Overcoming Self-Doubt

Sandra Bruxvoort
2 min readMar 24, 2019


If you’ve ever imagined what life could be like as a successful creative—maybe a writer or artist, or perhaps an entrepreneur—you’ve likely measured your own accomplishments (or perceived lack thereof), against the staggering heights of those who’ve “made it.” It could be Andy Warhol or J.K. Rowling. Maybe Elon Musk. If you’re like me, you look at all of the accomplishments these people have achieved over the course of their lives, and you experience a couple of different things.

On one hand, you’re overcome with a sense of inspiration and resolve. On the other, you’re overwhelmed by an archenemy who’s made its home in your mind.

This archenemy takes several forms, but its interests remain constant. It feeds off comfort and complacency, growing heavier and heavier with time. It loves nothing more than kicking its feet up on the coffee table and convincing you of all the reasons why you shouldn’t leave the couch and walk out the front door. That unknown on the other side of the door? It’s vast. There’s no telling what’s out there in the dark. And that indentation on the couch sure feels cozy—don’t you prefer the safety and the light?

The archenemy is self-doubt, and its purpose is to control you through fear. Fear of the unknown. Fear of not having any idea how to begin.

But leave the couch and something peculiar happens. You turn the knob and crack open the door. Light spills out, illuminating more of the dark the wider you open the door. And if you glance behind you, you’ll notice the light within your home hasn’t diminished at all. In fact, you can still see everything from before. Only now, you can see more. You have your house and the stoop.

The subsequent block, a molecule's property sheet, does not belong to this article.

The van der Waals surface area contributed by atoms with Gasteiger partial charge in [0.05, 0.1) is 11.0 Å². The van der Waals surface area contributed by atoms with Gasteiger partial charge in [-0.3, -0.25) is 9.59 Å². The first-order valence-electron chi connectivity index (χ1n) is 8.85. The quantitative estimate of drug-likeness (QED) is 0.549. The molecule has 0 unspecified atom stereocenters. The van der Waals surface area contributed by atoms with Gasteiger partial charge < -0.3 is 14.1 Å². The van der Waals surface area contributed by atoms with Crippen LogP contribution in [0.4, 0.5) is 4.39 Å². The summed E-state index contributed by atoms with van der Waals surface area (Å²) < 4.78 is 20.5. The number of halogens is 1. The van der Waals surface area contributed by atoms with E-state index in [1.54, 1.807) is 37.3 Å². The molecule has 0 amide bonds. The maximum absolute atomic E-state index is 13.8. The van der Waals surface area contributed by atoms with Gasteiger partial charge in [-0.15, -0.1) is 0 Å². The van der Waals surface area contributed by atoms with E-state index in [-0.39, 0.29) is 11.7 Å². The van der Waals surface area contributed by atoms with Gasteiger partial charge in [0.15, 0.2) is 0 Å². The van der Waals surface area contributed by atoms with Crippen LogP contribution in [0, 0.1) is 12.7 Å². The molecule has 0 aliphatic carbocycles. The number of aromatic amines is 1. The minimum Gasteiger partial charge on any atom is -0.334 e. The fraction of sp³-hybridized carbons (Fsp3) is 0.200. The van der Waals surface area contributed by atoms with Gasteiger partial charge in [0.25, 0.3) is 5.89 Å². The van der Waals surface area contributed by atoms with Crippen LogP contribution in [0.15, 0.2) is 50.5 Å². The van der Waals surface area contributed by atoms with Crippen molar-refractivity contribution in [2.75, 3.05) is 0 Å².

So you turn on that exterior light. Now, you see the driveway and the yard. You walk out to the edge of the yard. It’s darker there, but you still can see. You see your home and the surrounding spaces behind you, and that comforts you.

So then you look up at the sky. You notice only a couple of stars at first, but you start noticing more and more—countless—stars. And the moon is glowing.

When you realize the world outside your home isn’t as scary as your mind makes it to be, it’s empowering. You’re no longer a slave to self-doubt. But that doesn’t mean the doubt can’t creep its way back in.

You have to continuously seek out the light.

If you find yourself on that couch again, just remember: all you have to do is open the door.



Sandra Bruxvoort

Shares tips on everything from writing to living a purposeful life. https://bio.link/sandra